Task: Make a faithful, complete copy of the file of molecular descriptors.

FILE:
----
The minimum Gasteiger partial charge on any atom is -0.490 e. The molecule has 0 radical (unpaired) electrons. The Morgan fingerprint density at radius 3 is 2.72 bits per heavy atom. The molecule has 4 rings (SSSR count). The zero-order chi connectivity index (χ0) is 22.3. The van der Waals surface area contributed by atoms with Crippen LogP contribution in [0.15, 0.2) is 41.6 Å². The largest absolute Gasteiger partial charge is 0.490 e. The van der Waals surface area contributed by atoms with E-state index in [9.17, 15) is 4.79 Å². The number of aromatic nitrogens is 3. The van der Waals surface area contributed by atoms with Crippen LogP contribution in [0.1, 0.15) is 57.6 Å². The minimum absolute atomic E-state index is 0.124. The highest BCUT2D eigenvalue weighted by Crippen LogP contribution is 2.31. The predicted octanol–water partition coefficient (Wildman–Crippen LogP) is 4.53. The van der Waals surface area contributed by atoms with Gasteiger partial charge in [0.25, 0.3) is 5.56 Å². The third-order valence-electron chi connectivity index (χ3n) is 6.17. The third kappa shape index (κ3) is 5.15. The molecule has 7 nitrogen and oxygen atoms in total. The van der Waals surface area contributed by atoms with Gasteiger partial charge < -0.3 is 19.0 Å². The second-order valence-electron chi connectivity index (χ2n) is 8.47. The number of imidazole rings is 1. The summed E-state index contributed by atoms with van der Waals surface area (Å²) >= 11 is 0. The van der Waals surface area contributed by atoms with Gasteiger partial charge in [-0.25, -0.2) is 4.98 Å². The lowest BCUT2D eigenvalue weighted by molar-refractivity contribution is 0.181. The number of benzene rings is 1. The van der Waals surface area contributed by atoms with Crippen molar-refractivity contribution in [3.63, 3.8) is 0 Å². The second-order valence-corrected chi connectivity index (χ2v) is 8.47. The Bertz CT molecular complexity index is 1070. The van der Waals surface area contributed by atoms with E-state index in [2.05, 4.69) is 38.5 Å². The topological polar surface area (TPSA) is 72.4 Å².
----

The minimum Gasteiger partial charge on any atom is -0.490 e. The molecule has 0 radical (unpaired) electrons. The Morgan fingerprint density at radius 3 is 2.72 bits per heavy atom. The molecule has 4 rings (SSSR count). The zero-order chi connectivity index (χ0) is 22.3. The van der Waals surface area contributed by atoms with Crippen LogP contribution in [0.15, 0.2) is 41.6 Å². The largest absolute Gasteiger partial charge is 0.490 e. The van der Waals surface area contributed by atoms with E-state index in [9.17, 15) is 4.79 Å². The number of aromatic nitrogens is 3. The van der Waals surface area contributed by atoms with Crippen LogP contribution in [0.1, 0.15) is 57.6 Å². The minimum absolute atomic E-state index is 0.124. The highest BCUT2D eigenvalue weighted by Crippen LogP contribution is 2.31. The predicted octanol–water partition coefficient (Wildman–Crippen LogP) is 4.53. The van der Waals surface area contributed by atoms with Gasteiger partial charge in [0.25, 0.3) is 5.56 Å². The third-order valence-electron chi connectivity index (χ3n) is 6.17. The third kappa shape index (κ3) is 5.15. The molecule has 7 nitrogen and oxygen atoms in total. The van der Waals surface area contributed by atoms with Gasteiger partial charge < -0.3 is 19.0 Å². The second-order valence-electron chi connectivity index (χ2n) is 8.47. The number of imidazole rings is 1. The summed E-state index contributed by atoms with van der Waals surface area (Å²) >= 11 is 0. The van der Waals surface area contributed by atoms with Gasteiger partial charge in [-0.25, -0.2) is 4.98 Å². The lowest BCUT2D eigenvalue weighted by molar-refractivity contribution is 0.181. The number of benzene rings is 1. The van der Waals surface area contributed by atoms with Crippen molar-refractivity contribution in [3.63, 3.8) is 0 Å². The second-order valence-corrected chi connectivity index (χ2v) is 8.47. The Bertz CT molecular complexity index is 1070. The van der Waals surface area contributed by atoms with E-state index in [2.05, 4.69) is 38.5 Å². The topological polar surface area (TPSA) is 72.4 Å².